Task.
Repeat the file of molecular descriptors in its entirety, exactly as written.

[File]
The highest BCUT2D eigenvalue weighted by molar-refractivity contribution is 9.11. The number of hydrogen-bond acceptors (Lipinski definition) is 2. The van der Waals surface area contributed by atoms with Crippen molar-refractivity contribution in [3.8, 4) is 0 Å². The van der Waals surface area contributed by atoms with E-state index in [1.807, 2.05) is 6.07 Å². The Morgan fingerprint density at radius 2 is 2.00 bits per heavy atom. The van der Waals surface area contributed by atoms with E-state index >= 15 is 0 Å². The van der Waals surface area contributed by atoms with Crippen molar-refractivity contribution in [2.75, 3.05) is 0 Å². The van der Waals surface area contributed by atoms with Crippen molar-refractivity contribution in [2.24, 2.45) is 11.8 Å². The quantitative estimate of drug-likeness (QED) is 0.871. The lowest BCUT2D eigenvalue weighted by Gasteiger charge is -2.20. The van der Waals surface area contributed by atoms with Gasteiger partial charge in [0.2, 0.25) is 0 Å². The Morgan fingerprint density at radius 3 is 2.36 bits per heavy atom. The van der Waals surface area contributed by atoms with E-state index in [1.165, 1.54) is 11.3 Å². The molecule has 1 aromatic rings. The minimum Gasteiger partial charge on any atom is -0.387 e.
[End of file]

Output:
The highest BCUT2D eigenvalue weighted by molar-refractivity contribution is 9.11. The number of hydrogen-bond acceptors (Lipinski definition) is 2. The van der Waals surface area contributed by atoms with Crippen molar-refractivity contribution in [3.8, 4) is 0 Å². The van der Waals surface area contributed by atoms with E-state index in [1.807, 2.05) is 6.07 Å². The Morgan fingerprint density at radius 2 is 2.00 bits per heavy atom. The van der Waals surface area contributed by atoms with E-state index >= 15 is 0 Å². The van der Waals surface area contributed by atoms with Crippen molar-refractivity contribution in [2.75, 3.05) is 0 Å². The van der Waals surface area contributed by atoms with Crippen molar-refractivity contribution in [2.24, 2.45) is 11.8 Å². The quantitative estimate of drug-likeness (QED) is 0.871. The lowest BCUT2D eigenvalue weighted by Gasteiger charge is -2.20. The van der Waals surface area contributed by atoms with Gasteiger partial charge in [0.2, 0.25) is 0 Å². The Morgan fingerprint density at radius 3 is 2.36 bits per heavy atom. The van der Waals surface area contributed by atoms with E-state index in [1.165, 1.54) is 11.3 Å². The molecule has 1 aromatic rings. The minimum Gasteiger partial charge on any atom is -0.387 e.